Are You eWorking?
Sacha Cohen writes for www.ework.com – a Ms.Money partner.
To paraphrase Buckaroo Bonzai, no matter where you go, there’s your office. Whether you’re conferencing with clients around the globe, exchanging files online, sharing contact info, or adding tasks to your Web-based calendar, you’re eworking. Time and space become irrelevant. You’re free and unburdened by overstuffed files. Clunky software and hardware become a thing of the past.
You still need to figure out how and when to use these new tools and services. Chances are you’ve already used Web-based email to check your messages when you’re away from the office. In fact, it’s so convenient, you use it as your primary account. But that’s just the beginning. There’s a whole new crop of sophisticated online tools and services ready to push virtual working to the next level. For example, project management via the Web. Imagine for a moment that you have a project, but no staff. Not an uncommon predicament. In the old days (like a few months ago), you might contact colleagues or an agency. On the Web, however, you can post information about your project so that people come to you. Skills and requirements find each other within a robust database and the matching process becomes streamlined so you don’t have to spend your valuable time chasing after qualified professionals. What if you’re looking for your next gig? Free agents can search through a database (such as the eWork Exchange) to find more projects. It’s matchmaking at its finest.
Perhaps the idea of uploading your beloved projects to the vast Web-void sounds too scary at first. That’s fine — start out slowly. There’s nothing wrong with a little caution. Dip your big toe into the ework pool by experimenting with some less risky tasks such as setting up a project bulletin board. Or you could hold a short conference online. Gather the key players, set a time (using an online calendar), get the right tools (computer, Internet connection, etc.), and check it out. That wasn’t so bad, was it? In fact, it was much easier than getting your team to meet face-to-face (especially since Vince is in Switzerland, Janice is in Tokyo, and Bertrand is in Miami).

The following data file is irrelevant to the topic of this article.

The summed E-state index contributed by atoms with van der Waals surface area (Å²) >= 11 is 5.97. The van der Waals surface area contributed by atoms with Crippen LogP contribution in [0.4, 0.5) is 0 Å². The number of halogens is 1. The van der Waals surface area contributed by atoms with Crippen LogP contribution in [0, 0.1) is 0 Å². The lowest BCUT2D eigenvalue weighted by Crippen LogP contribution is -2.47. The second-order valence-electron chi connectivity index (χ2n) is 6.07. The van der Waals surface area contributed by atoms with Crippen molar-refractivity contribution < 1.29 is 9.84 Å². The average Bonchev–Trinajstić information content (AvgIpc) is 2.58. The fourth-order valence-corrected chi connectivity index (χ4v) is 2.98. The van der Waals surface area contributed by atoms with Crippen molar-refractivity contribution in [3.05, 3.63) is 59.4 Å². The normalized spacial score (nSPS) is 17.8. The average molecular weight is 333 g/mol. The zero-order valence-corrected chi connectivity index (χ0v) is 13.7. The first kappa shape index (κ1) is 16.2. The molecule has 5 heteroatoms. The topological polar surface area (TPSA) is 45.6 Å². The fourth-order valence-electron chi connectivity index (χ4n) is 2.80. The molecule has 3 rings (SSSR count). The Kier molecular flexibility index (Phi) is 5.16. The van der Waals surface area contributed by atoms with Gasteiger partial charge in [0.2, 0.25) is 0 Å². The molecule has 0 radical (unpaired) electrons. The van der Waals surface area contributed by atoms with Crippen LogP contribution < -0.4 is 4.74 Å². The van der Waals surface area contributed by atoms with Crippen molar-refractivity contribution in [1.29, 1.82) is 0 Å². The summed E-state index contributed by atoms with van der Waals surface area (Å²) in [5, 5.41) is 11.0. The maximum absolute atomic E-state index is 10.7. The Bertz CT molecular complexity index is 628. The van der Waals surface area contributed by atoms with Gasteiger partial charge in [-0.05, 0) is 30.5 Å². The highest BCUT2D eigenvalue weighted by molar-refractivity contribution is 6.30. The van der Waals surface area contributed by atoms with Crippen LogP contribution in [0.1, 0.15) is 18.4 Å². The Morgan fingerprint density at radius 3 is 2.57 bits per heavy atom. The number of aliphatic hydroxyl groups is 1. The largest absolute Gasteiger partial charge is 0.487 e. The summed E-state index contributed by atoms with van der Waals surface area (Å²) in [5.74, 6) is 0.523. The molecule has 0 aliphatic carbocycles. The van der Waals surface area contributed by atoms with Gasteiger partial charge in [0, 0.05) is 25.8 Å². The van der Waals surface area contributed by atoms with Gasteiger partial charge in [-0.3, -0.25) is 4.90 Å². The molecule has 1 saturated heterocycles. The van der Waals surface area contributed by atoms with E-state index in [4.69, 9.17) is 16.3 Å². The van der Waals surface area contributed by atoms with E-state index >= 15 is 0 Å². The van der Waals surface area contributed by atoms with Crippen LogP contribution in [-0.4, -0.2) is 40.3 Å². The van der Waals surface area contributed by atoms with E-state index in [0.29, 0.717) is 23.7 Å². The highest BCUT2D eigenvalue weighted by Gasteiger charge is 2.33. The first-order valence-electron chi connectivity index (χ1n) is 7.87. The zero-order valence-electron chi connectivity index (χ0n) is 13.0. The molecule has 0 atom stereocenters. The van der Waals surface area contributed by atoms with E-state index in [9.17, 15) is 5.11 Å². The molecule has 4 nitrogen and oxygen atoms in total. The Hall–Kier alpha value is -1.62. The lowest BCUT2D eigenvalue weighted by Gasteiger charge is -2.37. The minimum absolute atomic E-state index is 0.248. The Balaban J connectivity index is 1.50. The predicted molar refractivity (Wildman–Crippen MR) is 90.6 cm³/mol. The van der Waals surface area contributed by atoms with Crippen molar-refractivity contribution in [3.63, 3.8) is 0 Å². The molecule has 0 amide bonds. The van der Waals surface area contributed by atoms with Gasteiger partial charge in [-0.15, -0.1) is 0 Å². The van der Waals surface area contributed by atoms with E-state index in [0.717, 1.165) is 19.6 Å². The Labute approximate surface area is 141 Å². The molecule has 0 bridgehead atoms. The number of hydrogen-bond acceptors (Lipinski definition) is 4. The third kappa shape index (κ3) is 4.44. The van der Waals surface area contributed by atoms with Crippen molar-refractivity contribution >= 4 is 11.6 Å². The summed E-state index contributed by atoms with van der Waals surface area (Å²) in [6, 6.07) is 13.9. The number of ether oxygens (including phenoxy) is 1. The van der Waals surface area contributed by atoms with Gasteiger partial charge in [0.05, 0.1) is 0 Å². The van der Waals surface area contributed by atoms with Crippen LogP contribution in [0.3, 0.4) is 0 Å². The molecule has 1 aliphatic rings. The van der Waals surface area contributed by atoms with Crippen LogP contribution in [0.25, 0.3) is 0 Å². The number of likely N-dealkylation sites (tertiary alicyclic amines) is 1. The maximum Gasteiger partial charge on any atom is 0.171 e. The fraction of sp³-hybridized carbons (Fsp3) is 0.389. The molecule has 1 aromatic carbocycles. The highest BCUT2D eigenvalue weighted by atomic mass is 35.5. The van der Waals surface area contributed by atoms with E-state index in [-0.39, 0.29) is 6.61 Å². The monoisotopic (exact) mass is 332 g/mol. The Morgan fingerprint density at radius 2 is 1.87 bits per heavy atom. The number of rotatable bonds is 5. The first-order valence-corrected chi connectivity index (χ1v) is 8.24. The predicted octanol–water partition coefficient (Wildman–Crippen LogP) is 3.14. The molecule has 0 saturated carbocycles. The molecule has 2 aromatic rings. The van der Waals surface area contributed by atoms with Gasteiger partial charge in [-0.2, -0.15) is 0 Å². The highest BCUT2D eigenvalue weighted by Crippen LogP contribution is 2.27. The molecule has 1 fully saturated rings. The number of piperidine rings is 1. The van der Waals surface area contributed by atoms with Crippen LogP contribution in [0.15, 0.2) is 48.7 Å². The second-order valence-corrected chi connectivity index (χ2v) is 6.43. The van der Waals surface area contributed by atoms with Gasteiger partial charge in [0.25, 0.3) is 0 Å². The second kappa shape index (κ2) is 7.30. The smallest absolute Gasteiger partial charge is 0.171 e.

Now that you’re all up to speed on the next steps for your big proposal you can share a couple files back and forth. Next week, you’ll be in San Francisco for a big board meeting. Instead of dragging your files to the land of cable cars and sourdough, you upload them to the Web and store them virtually so you can download them when you get to your hotel. Another advantage of uploading your files to a Web site is that your colleagues can have access to them as well. No more asking who has the latest version of a document, or searching through piles of paper, making copies, and trying to circulate them. Your projects will live and evolve in cyberspace. You can work on them while sipping lattes at Caffé Trieste in North Beach, Vince can add some notes after hitting the slopes, and Janice can edit the document before she flies back to New York. No more chasing down faxes and overnight delivery packages. Beautifully simple, isn’t it?
Getting comfortable with this new work model won’t happen overnight. Just like it took years before networked offices were commonplace, it’ll take some time for ework to become integrated into our lives. Early adopters — people who already use the Web regularly and are comfortable with technology — will pave the way. Among the early adopters, soloists and free agents will probably embrace ework first, since it provides the flexibility and convenience so integral to the free-agent lifestyle. But office workers will likely follow close behind. Traditionalists and people who dislike change will be the last to accept ework as a legitimate alternative to the old ways of doing things. That’s too bad. Because as bandwidth limitations erode and communications tools evolve, ework will become faster, smoother, and more convenient. Those who don’t at least investigate its potential will be left behind.